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Financial confidence gap opens in military families

March 7, 2019

FORT WORTH, Texas – A financial confidence gap has opened in career military families, with the military spouses who typically manage household finances feeling considerably less assured about their fiscal futures than service members.

Recent survey results from the First Command Financial Behaviors Index® reveal that career military spouses (those married to commissioned officers and NCOs in pay grades E-5 and above with household incomes of at least $50,000) are significantly less likely than service members to feel confident in their:

  •  Near-term finances. Fifty-seven percent of spouses report feeling extremely or very confident that their financial situation will improve in the next year. That compares to 79 percent of service members, or a 22-point gap.
  • Retirement readiness. Forty-one percent of spouses report feeling extremely or very confident in their ability to retire comfortably. That compares to 73 percent of service members, or a 32-point gap.

“These findings are particularly noteworthy in light of the key role that many spouses play in managing their family finances,” said Scott Spiker, chairman/CEO of First Command Financial Services, Inc. “Their unique experience is often one of shouldering the primary responsibility for family budgeting, savings and retirement planning. This has become particularly true during the extensive deployment schedules endured by the service members in the past 15 years of overseas conflicts. Our Nation’s military wives and husbands bear a heavy fiscal load, and it’s understandable if that weight sometimes challenges feelings of financial confidence and security.” 

Notably, military spouses do report significant areas of optimism. Seventy-eight percent say their families are prepared financially for an eventual transition to civilian life. Three out of four say their families are prepared financially in the event of a combat-related death or disability.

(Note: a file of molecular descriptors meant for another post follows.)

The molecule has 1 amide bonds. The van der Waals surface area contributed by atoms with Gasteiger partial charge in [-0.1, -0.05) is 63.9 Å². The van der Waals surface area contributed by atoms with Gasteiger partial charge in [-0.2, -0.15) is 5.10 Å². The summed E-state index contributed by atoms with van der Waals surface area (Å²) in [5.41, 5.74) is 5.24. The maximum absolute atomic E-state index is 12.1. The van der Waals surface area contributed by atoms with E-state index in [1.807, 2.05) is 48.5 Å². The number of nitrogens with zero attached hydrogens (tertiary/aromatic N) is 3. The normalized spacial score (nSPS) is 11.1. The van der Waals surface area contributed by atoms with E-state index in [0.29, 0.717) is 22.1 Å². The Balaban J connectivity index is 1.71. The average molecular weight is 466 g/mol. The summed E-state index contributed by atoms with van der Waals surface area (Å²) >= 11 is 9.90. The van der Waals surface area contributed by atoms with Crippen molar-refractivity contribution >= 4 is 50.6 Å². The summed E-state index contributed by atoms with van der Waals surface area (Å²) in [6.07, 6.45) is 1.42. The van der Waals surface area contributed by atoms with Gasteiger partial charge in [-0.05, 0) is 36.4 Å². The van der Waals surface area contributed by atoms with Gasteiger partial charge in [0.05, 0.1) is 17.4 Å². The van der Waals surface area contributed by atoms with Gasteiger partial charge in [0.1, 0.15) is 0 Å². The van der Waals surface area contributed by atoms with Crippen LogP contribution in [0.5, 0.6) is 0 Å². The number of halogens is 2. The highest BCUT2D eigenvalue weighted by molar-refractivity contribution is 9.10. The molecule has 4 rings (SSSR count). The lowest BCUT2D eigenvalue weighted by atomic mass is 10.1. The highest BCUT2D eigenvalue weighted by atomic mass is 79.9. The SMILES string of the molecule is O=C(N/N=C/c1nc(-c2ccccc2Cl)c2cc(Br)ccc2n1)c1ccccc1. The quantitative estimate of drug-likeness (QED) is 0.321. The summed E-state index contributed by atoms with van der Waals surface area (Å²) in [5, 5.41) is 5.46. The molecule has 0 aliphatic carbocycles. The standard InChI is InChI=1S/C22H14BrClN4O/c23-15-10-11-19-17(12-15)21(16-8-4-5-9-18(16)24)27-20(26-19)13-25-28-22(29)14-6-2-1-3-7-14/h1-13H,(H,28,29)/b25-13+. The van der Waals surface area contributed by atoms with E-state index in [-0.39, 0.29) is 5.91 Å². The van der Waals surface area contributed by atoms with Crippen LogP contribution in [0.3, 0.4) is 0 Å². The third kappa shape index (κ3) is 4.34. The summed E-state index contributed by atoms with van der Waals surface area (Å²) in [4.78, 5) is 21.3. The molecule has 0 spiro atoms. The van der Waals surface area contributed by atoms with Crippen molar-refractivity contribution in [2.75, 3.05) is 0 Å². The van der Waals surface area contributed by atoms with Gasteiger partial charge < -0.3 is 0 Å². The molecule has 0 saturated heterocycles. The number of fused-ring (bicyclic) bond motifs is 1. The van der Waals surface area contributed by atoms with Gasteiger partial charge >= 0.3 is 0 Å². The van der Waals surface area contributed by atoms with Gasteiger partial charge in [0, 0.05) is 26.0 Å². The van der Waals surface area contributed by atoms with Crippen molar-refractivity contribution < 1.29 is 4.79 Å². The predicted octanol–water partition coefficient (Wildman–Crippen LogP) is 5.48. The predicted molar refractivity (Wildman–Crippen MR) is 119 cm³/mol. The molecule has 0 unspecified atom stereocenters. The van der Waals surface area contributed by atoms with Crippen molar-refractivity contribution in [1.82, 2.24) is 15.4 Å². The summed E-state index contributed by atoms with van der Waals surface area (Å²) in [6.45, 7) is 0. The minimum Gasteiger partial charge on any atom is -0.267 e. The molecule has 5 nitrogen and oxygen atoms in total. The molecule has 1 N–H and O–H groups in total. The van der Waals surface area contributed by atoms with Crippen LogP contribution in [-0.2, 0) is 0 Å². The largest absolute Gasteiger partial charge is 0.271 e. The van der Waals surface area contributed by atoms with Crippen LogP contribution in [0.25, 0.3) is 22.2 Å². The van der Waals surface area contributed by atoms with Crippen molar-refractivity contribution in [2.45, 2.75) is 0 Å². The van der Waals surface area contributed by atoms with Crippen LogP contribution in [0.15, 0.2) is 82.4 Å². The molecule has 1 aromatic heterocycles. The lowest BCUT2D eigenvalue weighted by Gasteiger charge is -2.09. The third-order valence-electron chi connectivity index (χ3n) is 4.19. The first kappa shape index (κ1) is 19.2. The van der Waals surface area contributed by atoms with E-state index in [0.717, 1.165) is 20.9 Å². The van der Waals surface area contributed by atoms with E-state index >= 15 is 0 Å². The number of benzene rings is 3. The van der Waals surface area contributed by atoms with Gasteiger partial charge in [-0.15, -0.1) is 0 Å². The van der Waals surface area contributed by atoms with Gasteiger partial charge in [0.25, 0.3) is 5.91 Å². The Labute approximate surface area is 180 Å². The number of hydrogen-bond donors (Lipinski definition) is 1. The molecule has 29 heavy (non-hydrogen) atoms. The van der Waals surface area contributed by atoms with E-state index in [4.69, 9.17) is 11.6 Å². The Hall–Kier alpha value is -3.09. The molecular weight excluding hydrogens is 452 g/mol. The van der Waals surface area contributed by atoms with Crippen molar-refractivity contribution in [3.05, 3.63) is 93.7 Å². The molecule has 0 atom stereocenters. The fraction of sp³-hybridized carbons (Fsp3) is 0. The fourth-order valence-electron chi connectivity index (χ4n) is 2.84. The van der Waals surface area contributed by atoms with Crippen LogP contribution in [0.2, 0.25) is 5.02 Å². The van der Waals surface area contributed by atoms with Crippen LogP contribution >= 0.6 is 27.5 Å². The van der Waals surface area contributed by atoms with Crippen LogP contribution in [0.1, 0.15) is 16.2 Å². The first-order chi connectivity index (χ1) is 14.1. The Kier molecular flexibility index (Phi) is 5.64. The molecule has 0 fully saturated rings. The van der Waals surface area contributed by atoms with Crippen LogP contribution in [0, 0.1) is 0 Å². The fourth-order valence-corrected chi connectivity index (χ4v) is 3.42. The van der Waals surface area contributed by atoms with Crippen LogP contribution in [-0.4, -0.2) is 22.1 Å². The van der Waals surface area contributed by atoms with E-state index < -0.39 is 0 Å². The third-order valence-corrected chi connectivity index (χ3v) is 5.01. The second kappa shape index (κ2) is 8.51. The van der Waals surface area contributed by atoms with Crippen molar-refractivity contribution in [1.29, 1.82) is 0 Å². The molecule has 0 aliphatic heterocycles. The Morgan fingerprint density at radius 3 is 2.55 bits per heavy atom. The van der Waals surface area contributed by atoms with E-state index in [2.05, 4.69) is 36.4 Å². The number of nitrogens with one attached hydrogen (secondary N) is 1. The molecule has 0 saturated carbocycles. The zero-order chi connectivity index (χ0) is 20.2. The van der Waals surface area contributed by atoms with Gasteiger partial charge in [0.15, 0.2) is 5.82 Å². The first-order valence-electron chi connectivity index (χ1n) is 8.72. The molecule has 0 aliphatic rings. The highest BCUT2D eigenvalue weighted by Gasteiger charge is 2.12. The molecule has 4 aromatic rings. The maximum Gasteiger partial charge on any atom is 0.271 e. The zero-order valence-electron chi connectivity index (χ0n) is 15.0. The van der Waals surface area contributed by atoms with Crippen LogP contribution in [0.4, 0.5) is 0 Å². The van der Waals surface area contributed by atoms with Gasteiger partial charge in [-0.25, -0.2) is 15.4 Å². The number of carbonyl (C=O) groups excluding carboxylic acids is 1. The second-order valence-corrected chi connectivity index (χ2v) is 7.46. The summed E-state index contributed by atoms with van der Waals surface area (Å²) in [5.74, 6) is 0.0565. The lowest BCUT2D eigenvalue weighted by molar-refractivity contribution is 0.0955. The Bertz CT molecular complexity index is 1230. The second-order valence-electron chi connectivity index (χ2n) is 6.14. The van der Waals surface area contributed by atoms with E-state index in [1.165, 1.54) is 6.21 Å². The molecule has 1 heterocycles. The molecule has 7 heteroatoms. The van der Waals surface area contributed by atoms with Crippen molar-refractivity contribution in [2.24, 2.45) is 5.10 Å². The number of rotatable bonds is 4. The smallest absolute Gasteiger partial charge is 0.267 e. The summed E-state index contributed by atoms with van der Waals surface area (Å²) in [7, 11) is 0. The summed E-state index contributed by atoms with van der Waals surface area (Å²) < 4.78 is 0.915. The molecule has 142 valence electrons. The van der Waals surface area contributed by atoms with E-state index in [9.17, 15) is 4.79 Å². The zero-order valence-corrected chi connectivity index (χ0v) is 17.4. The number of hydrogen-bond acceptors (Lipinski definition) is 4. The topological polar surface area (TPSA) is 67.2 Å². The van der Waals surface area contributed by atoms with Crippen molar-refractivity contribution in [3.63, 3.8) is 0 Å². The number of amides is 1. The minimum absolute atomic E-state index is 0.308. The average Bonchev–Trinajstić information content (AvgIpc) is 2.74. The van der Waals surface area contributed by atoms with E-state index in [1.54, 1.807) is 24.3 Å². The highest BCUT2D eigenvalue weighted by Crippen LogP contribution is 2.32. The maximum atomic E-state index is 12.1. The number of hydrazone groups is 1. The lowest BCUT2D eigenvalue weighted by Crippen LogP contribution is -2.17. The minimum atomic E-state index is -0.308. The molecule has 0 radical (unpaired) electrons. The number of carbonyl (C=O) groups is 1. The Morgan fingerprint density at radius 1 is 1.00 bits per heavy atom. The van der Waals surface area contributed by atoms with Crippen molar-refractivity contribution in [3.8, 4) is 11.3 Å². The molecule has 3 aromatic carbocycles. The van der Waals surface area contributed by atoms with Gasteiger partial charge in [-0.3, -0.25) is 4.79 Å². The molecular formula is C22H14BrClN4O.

“Financial coaching can play a key role in closing the financial confidence gap between service members and spouses,” Spiker said. “Our research and experience consistently reveals that career military families who work with a financial advisor feel more financially confident than their do-it-yourself colleagues. Working with a financial coach can help them successfully navigate retirement decisions and other financial issues and support their pursuit of financial security.”

About the First Command Financial Behaviors Index®

Compiled by Sentient Decision Science, Inc., the First Command Financial Behaviors Index® assesses trends among the American public’s financial behaviors, attitudes and intentions through a monthly survey of approximately 530 U.S. consumers aged 25 to 70 with annual household incomes of at least $50,000. Results are reported quarterly. The margin of error is +/- 4.3 percent with a 95 percent level of confidence.

About Sentient Decision Science, Inc.

Sentient Decision Science was commissioned by First Command to compile the Financial Behaviors Index®. SDS is a behavioral science and consumer psychology consulting firm with special vertical expertise within the financial services industry. SDS specializes in advanced research methods and statistical analysis of behavioral and attitudinal data.

About First Command

First Command Financial Services and its subsidiaries, including First Command Financial Planning and First Command Bank, coach our Nation’s military families in their pursuit of financial security. Since 1958, First Command Financial Advisors have been shaping positive financial behaviors through face-to-face coaching with hundreds of thousands of client families.

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